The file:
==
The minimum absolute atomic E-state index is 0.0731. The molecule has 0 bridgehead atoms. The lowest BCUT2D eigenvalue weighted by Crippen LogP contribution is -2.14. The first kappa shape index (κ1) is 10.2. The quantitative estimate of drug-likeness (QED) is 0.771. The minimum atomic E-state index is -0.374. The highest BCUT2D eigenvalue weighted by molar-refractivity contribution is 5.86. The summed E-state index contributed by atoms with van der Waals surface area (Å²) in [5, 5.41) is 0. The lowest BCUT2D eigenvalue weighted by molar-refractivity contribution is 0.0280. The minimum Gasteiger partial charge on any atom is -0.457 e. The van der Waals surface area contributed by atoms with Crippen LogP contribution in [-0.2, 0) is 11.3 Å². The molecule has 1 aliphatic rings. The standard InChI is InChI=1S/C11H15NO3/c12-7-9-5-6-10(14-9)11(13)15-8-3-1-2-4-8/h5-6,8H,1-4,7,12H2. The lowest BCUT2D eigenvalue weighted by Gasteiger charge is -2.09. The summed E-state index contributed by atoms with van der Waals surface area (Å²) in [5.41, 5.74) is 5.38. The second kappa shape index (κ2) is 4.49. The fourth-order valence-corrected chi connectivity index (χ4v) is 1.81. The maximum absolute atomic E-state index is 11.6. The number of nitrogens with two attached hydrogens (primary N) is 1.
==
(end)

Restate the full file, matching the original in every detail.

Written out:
The minimum absolute atomic E-state index is 0.0731. The molecule has 0 bridgehead atoms. The lowest BCUT2D eigenvalue weighted by Crippen LogP contribution is -2.14. The first kappa shape index (κ1) is 10.2. The quantitative estimate of drug-likeness (QED) is 0.771. The minimum atomic E-state index is -0.374. The highest BCUT2D eigenvalue weighted by molar-refractivity contribution is 5.86. The summed E-state index contributed by atoms with van der Waals surface area (Å²) in [5, 5.41) is 0. The lowest BCUT2D eigenvalue weighted by molar-refractivity contribution is 0.0280. The minimum Gasteiger partial charge on any atom is -0.457 e. The van der Waals surface area contributed by atoms with Crippen LogP contribution in [-0.2, 0) is 11.3 Å². The molecule has 1 aliphatic rings. The standard InChI is InChI=1S/C11H15NO3/c12-7-9-5-6-10(14-9)11(13)15-8-3-1-2-4-8/h5-6,8H,1-4,7,12H2. The lowest BCUT2D eigenvalue weighted by Gasteiger charge is -2.09. The summed E-state index contributed by atoms with van der Waals surface area (Å²) in [5.41, 5.74) is 5.38. The second kappa shape index (κ2) is 4.49. The fourth-order valence-corrected chi connectivity index (χ4v) is 1.81. The maximum absolute atomic E-state index is 11.6. The number of nitrogens with two attached hydrogens (primary N) is 1.